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  • View in gallery

    An illustration of the three phases of the CD8 T-cell response to acute viral infection. During the expansion phase, the number of virus-specific CD8 T cells increases. This is followed by the contraction phase, when the number of virus-specific CD8 T cells decreases. In the memory phase, this number of virus-specific CD8 T cells plateaus and remains above the baseline level.

  • View in gallery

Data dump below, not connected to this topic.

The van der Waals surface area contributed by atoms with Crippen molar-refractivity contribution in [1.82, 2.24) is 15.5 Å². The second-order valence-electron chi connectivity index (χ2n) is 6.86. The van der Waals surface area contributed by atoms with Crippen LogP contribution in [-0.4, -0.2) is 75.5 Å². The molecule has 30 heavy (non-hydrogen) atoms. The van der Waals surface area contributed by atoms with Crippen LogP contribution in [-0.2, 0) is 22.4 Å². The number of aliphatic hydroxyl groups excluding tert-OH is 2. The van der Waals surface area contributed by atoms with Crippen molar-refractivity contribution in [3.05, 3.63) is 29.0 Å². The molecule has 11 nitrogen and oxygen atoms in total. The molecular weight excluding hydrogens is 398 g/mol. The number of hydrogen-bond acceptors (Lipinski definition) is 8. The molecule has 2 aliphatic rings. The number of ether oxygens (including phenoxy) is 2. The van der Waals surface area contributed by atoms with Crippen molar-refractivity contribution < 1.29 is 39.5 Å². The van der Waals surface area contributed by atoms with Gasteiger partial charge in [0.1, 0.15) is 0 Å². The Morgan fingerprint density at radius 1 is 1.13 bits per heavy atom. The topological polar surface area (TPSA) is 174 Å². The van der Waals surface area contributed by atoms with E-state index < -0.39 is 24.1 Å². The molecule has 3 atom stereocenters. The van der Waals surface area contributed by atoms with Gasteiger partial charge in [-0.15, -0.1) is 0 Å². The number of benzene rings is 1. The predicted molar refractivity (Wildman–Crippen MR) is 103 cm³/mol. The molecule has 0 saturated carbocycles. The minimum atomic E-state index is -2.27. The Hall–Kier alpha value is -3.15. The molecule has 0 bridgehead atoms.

An illustration of the dynamic expression of proteins that indicate CD8 T-cell activation. Activation markers PD-1, Ki67, HLA-DR, and CD38 are not present on naive cells, but are upregulated upon CD8 T-cell activation. Expression of PD-1 is most acute, rising and falling rapidly. The number of Ki67 expressing cells rises and falls as the antigen-specific CD8 T-cell population grows and then shrinks during the expansion and contraction phases of the acute immune response. The number of HLA-DR+ CD38+ cells also increases following antigen exposure, gradually decreasing as the immune response resolves.